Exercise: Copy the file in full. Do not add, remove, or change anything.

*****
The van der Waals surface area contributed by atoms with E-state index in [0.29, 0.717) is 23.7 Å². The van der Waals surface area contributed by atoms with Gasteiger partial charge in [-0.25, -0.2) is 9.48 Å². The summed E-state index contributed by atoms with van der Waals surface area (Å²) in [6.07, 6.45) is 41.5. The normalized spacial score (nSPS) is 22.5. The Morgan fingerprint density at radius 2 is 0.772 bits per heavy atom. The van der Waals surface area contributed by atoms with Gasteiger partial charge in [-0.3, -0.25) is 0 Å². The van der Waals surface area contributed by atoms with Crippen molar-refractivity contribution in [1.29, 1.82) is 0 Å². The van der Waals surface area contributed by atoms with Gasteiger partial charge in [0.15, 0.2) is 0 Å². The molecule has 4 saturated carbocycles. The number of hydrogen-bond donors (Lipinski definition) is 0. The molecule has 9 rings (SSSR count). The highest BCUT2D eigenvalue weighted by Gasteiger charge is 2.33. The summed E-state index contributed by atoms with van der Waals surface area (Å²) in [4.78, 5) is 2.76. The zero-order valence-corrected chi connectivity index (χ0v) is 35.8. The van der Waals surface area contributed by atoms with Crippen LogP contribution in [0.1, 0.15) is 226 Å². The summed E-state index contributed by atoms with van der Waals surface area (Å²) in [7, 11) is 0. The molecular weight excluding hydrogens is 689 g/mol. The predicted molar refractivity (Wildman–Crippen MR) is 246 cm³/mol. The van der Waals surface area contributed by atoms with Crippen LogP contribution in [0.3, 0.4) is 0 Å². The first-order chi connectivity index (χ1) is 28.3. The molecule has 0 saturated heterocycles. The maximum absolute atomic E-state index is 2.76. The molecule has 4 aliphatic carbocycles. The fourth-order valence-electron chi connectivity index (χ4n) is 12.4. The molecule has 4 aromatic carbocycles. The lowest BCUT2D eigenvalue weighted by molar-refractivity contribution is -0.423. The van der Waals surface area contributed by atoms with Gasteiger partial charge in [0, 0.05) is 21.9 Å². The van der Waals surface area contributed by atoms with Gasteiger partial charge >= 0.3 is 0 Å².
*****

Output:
The van der Waals surface area contributed by atoms with E-state index in [0.29, 0.717) is 23.7 Å². The van der Waals surface area contributed by atoms with Gasteiger partial charge in [-0.25, -0.2) is 9.48 Å². The summed E-state index contributed by atoms with van der Waals surface area (Å²) in [6.07, 6.45) is 41.5. The normalized spacial score (nSPS) is 22.5. The Morgan fingerprint density at radius 2 is 0.772 bits per heavy atom. The van der Waals surface area contributed by atoms with Gasteiger partial charge in [-0.3, -0.25) is 0 Å². The van der Waals surface area contributed by atoms with Crippen molar-refractivity contribution in [1.29, 1.82) is 0 Å². The van der Waals surface area contributed by atoms with Gasteiger partial charge in [0.15, 0.2) is 0 Å². The molecule has 4 saturated carbocycles. The number of hydrogen-bond donors (Lipinski definition) is 0. The molecule has 9 rings (SSSR count). The highest BCUT2D eigenvalue weighted by Gasteiger charge is 2.33. The summed E-state index contributed by atoms with van der Waals surface area (Å²) in [4.78, 5) is 2.76. The zero-order valence-corrected chi connectivity index (χ0v) is 35.8. The van der Waals surface area contributed by atoms with Crippen LogP contribution in [0.1, 0.15) is 226 Å². The summed E-state index contributed by atoms with van der Waals surface area (Å²) in [7, 11) is 0. The molecular weight excluding hydrogens is 689 g/mol. The predicted molar refractivity (Wildman–Crippen MR) is 246 cm³/mol. The van der Waals surface area contributed by atoms with Crippen LogP contribution in [0.3, 0.4) is 0 Å². The first-order chi connectivity index (χ1) is 28.3. The molecule has 0 saturated heterocycles. The maximum absolute atomic E-state index is 2.76. The molecule has 4 aliphatic carbocycles. The fourth-order valence-electron chi connectivity index (χ4n) is 12.4. The molecule has 4 aromatic carbocycles. The lowest BCUT2D eigenvalue weighted by molar-refractivity contribution is -0.423. The van der Waals surface area contributed by atoms with Gasteiger partial charge in [0, 0.05) is 21.9 Å². The van der Waals surface area contributed by atoms with Gasteiger partial charge >= 0.3 is 0 Å².